Language research in UK universities: English and French

How much of the research in our universities’ language departments (e.g. Department of English or French) is devoted to the languages after which the departments are named?

Research-active staff

One obvious measure for the importance given to language research in a department is the number of research-active staff who mention the language in their personal research profile on the departmental webpage. The following reports the results of a survey in 2011 of the Departments of French and English in all the Russell Group universities – the most prestigious grouping of universities in the UK.


I counted staff members as follows:

  • I excluded the two London universities that have no Department of English or French: Imperial College and the LSE.
  • I included departments or schools whose name suggested that they would deal with English or French; where a broad school includes separate departments of English Language and English Literature, I treated the latter as a single department with staff members assigned respectively to ‘language’ and to ‘other’.
  • I excluded the small minority of staff members whose webpages gave no information about their research.
  • I also excluded staff listed as honorary, emeritus, temporary, visiting or associate; and I ignored tutors, lecteurs/lectrices and instructors.
  • This method gave a total of 287 staff in French departments and 817 in English.
  • As ‘language’ research I counted any research that focused on language, including philology, historical linguistics, sociolinguistics, text linguistics, stylistics, translation studies (but not simply ‘translation’ as a literary category) and language pedagogy. I counted researchers as language researchers even if they also researched some other area such as literature or politics.

The figures can be found here.

Findings: French

  • In only one department (Southampton) was a majority of staff involved in language research; one other department (Newcastle) reached 33%. These two departments are clearly outliers in the general pattern.
  • At the other extreme, no fewer than five of the 18 departments (Birmingham, Cardiff, UCL, Sheffield and Warwick) had no staff at all involved in language research.
  • All the remaining departments only had 20% or less of staff engaged in language research.
  • The average for all 18 departments was 11.8% – i.e. 34 out of 287. Without the two outliers it was 8.8%.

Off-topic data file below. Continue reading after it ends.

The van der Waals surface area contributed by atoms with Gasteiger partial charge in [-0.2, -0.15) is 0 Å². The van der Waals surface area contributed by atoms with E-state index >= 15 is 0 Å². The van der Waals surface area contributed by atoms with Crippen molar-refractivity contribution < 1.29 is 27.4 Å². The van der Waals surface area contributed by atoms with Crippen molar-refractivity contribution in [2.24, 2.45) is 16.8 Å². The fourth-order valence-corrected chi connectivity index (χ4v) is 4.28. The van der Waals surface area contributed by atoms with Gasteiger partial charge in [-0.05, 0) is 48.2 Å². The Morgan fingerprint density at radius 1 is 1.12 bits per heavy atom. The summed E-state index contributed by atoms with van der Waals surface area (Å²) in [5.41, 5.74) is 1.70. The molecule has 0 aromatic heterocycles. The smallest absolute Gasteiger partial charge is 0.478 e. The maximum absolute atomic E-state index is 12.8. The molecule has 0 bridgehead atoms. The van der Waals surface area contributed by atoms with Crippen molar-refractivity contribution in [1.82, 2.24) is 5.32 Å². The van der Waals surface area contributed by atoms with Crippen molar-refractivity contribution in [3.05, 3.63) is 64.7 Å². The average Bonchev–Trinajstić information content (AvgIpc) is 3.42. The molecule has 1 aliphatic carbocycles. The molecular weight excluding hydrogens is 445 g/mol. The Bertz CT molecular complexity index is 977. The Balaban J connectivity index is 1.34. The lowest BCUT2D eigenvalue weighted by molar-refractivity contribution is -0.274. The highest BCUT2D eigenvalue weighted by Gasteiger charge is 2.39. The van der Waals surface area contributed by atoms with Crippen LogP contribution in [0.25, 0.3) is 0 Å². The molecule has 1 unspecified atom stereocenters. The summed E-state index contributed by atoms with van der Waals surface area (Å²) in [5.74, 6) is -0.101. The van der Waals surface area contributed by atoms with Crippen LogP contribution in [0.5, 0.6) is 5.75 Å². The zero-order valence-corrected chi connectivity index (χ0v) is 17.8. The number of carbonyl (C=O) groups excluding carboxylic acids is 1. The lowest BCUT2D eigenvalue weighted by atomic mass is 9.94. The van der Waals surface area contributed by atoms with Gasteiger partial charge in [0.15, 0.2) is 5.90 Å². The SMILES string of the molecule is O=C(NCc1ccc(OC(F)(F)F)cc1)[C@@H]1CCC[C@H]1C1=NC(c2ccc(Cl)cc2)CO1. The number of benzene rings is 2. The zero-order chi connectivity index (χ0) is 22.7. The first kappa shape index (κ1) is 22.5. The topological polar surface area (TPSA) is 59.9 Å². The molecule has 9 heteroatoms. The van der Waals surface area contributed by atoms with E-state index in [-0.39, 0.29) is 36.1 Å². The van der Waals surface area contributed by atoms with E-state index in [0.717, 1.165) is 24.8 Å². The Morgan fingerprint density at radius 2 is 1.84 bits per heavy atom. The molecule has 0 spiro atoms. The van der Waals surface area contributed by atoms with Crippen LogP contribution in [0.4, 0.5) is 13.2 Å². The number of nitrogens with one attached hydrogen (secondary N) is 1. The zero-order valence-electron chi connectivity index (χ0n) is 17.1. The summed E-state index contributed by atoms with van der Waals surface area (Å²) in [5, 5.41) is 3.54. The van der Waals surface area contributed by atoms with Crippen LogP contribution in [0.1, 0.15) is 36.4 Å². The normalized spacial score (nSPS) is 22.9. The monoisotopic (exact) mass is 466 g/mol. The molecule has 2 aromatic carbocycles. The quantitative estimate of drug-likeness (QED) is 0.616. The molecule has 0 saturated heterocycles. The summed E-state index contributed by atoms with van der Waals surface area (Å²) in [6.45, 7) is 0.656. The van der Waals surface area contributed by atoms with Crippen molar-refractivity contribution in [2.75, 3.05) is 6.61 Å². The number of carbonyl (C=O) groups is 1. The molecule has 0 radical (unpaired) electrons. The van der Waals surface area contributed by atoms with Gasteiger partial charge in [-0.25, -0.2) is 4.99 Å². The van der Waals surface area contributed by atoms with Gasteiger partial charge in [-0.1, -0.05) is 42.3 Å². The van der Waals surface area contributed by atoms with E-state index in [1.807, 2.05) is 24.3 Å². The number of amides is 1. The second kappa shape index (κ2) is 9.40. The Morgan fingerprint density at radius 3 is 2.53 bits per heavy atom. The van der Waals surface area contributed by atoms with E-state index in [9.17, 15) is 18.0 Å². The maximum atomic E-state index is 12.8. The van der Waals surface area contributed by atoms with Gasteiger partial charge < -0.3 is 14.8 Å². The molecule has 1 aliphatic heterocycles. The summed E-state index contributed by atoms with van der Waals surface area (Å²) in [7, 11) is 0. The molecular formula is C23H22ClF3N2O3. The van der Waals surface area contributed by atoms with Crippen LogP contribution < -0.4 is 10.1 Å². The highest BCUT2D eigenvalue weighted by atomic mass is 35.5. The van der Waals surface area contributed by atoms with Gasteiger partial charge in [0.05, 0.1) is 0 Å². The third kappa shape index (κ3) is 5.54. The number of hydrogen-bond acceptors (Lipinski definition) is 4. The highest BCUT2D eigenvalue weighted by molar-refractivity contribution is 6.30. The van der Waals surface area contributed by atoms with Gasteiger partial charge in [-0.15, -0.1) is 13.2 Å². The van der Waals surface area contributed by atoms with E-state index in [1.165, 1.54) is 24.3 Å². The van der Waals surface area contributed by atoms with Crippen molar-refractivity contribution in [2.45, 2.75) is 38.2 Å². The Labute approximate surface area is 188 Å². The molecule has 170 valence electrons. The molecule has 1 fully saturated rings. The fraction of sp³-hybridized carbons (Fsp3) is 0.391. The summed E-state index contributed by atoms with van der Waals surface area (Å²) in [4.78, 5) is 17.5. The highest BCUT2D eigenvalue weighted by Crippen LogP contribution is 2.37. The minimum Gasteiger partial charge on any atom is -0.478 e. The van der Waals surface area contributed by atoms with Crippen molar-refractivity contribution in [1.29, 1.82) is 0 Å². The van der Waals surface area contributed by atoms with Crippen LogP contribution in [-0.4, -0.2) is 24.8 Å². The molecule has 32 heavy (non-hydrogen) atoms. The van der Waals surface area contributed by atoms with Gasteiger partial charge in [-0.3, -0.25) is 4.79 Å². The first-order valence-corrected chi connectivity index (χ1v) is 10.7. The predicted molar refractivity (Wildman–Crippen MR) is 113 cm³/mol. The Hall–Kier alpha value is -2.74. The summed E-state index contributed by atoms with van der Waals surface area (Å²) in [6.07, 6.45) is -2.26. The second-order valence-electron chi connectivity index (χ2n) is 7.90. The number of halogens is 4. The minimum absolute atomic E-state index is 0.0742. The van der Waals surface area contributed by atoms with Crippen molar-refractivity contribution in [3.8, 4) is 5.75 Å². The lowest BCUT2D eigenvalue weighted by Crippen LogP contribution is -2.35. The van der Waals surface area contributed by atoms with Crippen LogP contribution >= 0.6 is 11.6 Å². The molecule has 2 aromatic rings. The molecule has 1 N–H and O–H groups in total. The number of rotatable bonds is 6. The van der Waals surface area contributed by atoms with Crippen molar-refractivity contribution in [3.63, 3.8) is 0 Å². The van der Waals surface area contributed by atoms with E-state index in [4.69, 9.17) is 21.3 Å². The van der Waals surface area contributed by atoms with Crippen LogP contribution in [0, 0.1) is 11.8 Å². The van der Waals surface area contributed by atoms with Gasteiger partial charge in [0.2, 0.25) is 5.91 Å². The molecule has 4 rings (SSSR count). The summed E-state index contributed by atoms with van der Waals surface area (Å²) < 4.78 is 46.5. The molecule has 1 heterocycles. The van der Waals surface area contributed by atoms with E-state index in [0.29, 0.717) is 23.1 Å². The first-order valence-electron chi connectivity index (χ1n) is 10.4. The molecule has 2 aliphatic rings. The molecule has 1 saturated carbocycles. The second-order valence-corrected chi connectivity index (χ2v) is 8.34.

Findings: English

  • No department had a majority of staff engaged in language research, but six (Birmingham, Glasgow, Edinburgh, Cardiff, Nottingham, Sheffield) had proportions of 25% or more.
  • At the other extreme, only one (Southampton, again) appeared to have no language researchers at all.
  • The average for the whole group is 20.1%, without any outliers.

Future research needed to complete the picture

  • Other languages
  • Other universities

Research students

Another measure of the quantity of research devoted to languages is the number of awards for doctoral students issued by the AHRC. The AHRC website gives a complete listing of all PhD awards from 2003 to 2008, classified by subject area; each award is listed with the title of the research project, from which it is usually clear whether language is at all in focus. Here is a summary of these awards:

  • In French, only 12 out of 101 awards concerned the French language, even using the most inclusive imaginable definition. This figure includes 7 awards listed under ‘Linguistics’, so only 5 projects concerned language out of the 94 classified as ‘French Language and Literature’.
  • In English, 50 out of 385 awards concerned the language, but this figure includes 47 awards classified as ‘Linguistics’, where English is the main language studied for more theoretical issues. Excluding these awards, the language was a focus for only 3 of the 338 awards classified as ‘English Language and Literature’, ‘English Language and Literature – History and development of the English language’ or ‘English Language and Literature – English Language and Literature’.

Conclusion on research students:

  • Even including students who classify their work under linguistics, a very small minority of the PhD students working in the areas broadly called ‘English’ and ‘French’ are studying the language itself.
  • But it is misleading to ignore the self-classification, because this is an indication of the students’ academic orientation, in terms of their department of registration (and supervision), and also their preferred career plans.

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